Flipper (Gottlieb, 1960) by Jay Phillips (Gottlieb)
IPDB No. 891
IPDB No. 891
Production: 1,100 units (confirmed) Specialty: Notable Features: Concept by: Design by: Art by: Notes: 'Flipper' was the first add-a-ball machine and introduced the concept of extended play. Until this game was made, David Gottlieb was of the firm opinion that "Nothing will replace the Free play as a game attraction". In fact, prior to this game he had halted an extended play concept for which he was unsatisfied, under development as Gottlieb's 1960 'Dancing Dolls (Prototype)'.
Alvin Gottlieb tells us that his father's attitude changed upon playing 'Flipper':
After he played Wayne’s first finished production model, he decided to try to get it approved in some foreign markets where a "Free Play" was considered a "Thing of Value" that made it a part of gambling. Suren Fesjian’s Mondial Company managed to get it approved in France and Italy, and the rest is history.
Gottlieb's changeover from cabinets having wood side rails and square backboxes to cabinets having metal side rails and wedge head backboxes occurred during production of this game. Reportedly, the first 415 units were manufactured as woodrails and the remaining 685 units as wedge heads. These numbers have not been confirmed to us. Included in this listing are two examples of this woodrail cabinet. One is marked 'Sample Game' because of its serial number while the other is marked 'Early Production' because we do not know its serial number. The Sample game has cabinet art that was not used on the production games, nor have we seen it in any other production run in a search of years 1950-1965. A close comparison showed up in the lower cabinet art of Gottlieb's 1963 'Square Head'.
The woodrail version was the last game to have Gottlieb's famous phrase on the backglass: Amusement Pinballs, as American as Baseball and Hot Dogs! The first game to have it was Gottlieb's 1955 'Marathon'. The phrase did not appear on the wedgehead version nor on later games.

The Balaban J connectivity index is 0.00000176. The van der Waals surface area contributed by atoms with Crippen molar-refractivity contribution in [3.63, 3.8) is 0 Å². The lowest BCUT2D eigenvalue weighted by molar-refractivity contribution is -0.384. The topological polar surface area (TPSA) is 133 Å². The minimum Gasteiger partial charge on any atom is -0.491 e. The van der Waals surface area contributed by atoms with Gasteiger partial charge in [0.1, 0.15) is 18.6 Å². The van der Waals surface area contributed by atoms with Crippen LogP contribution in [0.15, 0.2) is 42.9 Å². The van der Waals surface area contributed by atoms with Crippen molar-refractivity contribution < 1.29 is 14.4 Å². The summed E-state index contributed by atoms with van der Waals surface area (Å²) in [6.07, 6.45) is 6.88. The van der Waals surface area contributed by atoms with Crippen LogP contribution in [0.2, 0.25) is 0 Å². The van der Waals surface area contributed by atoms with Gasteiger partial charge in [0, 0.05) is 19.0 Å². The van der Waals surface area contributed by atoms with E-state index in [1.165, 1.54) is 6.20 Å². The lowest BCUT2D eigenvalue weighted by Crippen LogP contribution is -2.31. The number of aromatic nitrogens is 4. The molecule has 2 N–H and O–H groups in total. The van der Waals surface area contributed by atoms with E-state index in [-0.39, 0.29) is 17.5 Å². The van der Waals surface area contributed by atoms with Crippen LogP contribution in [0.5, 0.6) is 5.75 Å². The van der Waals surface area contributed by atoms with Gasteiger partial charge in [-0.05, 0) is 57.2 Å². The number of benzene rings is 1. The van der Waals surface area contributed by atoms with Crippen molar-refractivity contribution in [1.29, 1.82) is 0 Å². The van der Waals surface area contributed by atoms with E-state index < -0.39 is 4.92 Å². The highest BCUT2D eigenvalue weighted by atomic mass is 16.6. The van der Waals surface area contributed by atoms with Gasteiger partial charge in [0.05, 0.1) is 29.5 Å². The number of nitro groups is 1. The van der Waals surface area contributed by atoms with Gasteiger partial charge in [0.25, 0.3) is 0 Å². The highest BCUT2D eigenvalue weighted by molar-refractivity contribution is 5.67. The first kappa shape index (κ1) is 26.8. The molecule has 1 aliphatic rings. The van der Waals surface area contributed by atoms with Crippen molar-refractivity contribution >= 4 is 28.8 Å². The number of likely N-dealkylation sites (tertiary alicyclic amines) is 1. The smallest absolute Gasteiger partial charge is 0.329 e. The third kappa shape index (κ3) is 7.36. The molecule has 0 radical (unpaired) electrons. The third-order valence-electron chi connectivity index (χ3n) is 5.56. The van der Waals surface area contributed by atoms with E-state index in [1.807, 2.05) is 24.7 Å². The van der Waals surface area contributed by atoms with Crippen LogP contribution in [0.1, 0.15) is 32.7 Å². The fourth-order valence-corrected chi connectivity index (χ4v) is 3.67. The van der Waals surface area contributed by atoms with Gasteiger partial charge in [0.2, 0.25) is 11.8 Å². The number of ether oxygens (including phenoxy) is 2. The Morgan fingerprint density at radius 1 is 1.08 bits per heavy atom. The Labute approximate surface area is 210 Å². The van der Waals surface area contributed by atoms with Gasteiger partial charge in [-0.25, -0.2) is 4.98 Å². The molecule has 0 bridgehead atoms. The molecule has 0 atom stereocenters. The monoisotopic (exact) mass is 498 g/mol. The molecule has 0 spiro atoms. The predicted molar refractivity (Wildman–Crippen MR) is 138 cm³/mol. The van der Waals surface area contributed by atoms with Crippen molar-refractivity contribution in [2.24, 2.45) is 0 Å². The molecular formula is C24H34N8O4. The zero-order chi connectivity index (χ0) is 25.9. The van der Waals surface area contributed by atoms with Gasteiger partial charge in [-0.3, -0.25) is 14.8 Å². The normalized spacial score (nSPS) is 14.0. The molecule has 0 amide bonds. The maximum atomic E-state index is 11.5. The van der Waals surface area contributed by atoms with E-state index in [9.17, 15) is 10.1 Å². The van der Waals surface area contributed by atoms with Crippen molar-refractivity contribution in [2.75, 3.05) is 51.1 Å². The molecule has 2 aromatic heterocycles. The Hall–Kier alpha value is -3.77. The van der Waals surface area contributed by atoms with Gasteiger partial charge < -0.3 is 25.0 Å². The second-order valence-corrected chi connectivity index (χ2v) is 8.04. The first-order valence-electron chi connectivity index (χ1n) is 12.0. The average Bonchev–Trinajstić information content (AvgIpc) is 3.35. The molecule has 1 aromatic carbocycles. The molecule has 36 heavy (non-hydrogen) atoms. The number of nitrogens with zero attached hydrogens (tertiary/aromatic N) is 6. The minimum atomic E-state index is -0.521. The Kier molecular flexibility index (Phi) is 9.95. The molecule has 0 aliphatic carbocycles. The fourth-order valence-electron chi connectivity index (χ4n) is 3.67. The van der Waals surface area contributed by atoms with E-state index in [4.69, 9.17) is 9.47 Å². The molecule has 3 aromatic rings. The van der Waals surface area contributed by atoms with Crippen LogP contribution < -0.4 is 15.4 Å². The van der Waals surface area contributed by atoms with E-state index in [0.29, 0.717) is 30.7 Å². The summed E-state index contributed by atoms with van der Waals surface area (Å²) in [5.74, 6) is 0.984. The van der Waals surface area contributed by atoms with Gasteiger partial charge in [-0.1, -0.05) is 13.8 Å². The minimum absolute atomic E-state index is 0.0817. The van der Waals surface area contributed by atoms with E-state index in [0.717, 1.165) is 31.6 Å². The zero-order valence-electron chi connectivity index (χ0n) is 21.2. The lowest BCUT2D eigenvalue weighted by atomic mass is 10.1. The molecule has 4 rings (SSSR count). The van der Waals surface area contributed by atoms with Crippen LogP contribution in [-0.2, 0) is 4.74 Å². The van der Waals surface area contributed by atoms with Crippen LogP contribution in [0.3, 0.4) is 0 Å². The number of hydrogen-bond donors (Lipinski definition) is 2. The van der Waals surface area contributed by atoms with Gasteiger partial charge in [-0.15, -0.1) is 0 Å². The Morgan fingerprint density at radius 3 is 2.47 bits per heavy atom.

Wayne Neyens tells us why Gottlieb began using the wedge head design:
When the flipper games came on location we soon heard complaints about side by side games. It was hard to keep the games in line and separated so that there was room for two pairs of hands. Well the four player solved the problem, the lite box did the job of separation. The answer became obvious, we needed to increase the size of the lite box on single player games. I believe that Doc [Roman F. "Doc" Garbark, head of mechanical engineering at Gottlieb] came up with the WEDGE HEAD design. It was cheaper for us to spend a little more money on the cabinet than to buy a larger glass, more art work, and screens, etc. Also, it was a new look, a win win deal for us. I don't know who hung the name WEDGE HEAD on the design but it is very descriptive.
This wedge headbackbox came out thirteen years after the debut of the EMflipper, and we do not know why the complaints were seemingly endured by Gottlieb (and, presumably, by the pinball industry) for that length of time before a solution was at hand. We have not found a pinball game prior to 1960 that has a wedge headbackbox, although we believe many European pinball games for this time frame have yet to be documented.